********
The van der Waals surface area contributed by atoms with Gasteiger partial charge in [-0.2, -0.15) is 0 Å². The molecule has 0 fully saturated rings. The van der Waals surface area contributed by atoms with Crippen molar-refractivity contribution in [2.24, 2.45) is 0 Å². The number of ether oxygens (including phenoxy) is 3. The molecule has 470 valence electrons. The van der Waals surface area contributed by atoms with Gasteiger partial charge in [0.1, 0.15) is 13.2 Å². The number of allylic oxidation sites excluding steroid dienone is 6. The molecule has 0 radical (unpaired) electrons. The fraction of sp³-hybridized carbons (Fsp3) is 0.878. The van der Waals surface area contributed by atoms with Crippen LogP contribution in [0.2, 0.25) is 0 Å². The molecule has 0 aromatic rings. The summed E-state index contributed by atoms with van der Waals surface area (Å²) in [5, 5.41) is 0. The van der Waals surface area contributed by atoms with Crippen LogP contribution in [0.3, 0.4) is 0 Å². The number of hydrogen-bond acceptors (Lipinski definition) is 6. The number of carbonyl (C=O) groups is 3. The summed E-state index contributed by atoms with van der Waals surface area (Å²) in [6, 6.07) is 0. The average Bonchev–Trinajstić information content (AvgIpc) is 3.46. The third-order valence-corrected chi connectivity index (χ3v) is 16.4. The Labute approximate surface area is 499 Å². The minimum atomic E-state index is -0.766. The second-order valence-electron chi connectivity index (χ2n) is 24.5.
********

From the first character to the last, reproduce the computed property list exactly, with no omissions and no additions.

The van der Waals surface area contributed by atoms with Gasteiger partial charge in [-0.2, -0.15) is 0 Å². The molecule has 0 fully saturated rings. The van der Waals surface area contributed by atoms with Crippen molar-refractivity contribution in [2.24, 2.45) is 0 Å². The number of ether oxygens (including phenoxy) is 3. The molecule has 470 valence electrons. The van der Waals surface area contributed by atoms with Gasteiger partial charge in [0.1, 0.15) is 13.2 Å². The number of allylic oxidation sites excluding steroid dienone is 6. The molecule has 0 radical (unpaired) electrons. The fraction of sp³-hybridized carbons (Fsp3) is 0.878. The van der Waals surface area contributed by atoms with Crippen LogP contribution in [0.2, 0.25) is 0 Å². The molecule has 0 aromatic rings. The summed E-state index contributed by atoms with van der Waals surface area (Å²) in [5, 5.41) is 0. The van der Waals surface area contributed by atoms with Crippen LogP contribution in [0.3, 0.4) is 0 Å². The number of hydrogen-bond acceptors (Lipinski definition) is 6. The number of carbonyl (C=O) groups is 3. The summed E-state index contributed by atoms with van der Waals surface area (Å²) in [6, 6.07) is 0. The average Bonchev–Trinajstić information content (AvgIpc) is 3.46. The third-order valence-corrected chi connectivity index (χ3v) is 16.4. The Labute approximate surface area is 499 Å². The minimum atomic E-state index is -0.766. The second-order valence-electron chi connectivity index (χ2n) is 24.5.